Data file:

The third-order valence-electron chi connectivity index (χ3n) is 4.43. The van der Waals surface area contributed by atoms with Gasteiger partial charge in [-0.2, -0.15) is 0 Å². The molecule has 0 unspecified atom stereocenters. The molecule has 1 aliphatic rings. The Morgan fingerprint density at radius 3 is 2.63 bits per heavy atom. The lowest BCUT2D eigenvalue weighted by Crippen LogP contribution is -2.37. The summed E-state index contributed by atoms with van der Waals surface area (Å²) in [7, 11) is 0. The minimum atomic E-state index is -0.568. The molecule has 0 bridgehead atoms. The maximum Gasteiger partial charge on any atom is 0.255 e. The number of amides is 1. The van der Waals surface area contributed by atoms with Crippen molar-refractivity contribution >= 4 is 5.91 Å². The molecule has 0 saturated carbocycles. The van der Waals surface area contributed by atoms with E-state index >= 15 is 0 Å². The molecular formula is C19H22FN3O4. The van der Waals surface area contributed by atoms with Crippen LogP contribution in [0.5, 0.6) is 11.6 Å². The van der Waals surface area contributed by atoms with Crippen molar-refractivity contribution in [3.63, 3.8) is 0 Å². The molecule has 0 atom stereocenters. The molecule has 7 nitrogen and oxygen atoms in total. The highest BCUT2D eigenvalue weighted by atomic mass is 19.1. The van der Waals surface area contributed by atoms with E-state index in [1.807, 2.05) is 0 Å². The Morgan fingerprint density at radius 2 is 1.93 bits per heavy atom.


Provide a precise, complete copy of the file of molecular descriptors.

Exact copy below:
The third-order valence-electron chi connectivity index (χ3n) is 4.43. The van der Waals surface area contributed by atoms with Gasteiger partial charge in [-0.2, -0.15) is 0 Å². The molecule has 0 unspecified atom stereocenters. The molecule has 1 aliphatic rings. The Morgan fingerprint density at radius 3 is 2.63 bits per heavy atom. The lowest BCUT2D eigenvalue weighted by Crippen LogP contribution is -2.37. The summed E-state index contributed by atoms with van der Waals surface area (Å²) in [7, 11) is 0. The minimum atomic E-state index is -0.568. The molecule has 0 bridgehead atoms. The maximum Gasteiger partial charge on any atom is 0.255 e. The number of amides is 1. The van der Waals surface area contributed by atoms with Crippen molar-refractivity contribution >= 4 is 5.91 Å². The molecule has 0 saturated carbocycles. The van der Waals surface area contributed by atoms with E-state index >= 15 is 0 Å². The molecular formula is C19H22FN3O4. The van der Waals surface area contributed by atoms with Crippen LogP contribution in [0.5, 0.6) is 11.6 Å². The van der Waals surface area contributed by atoms with Crippen molar-refractivity contribution in [3.63, 3.8) is 0 Å². The molecule has 0 atom stereocenters. The molecule has 7 nitrogen and oxygen atoms in total. The highest BCUT2D eigenvalue weighted by atomic mass is 19.1. The van der Waals surface area contributed by atoms with E-state index in [1.807, 2.05) is 0 Å². The Morgan fingerprint density at radius 2 is 1.93 bits per heavy atom.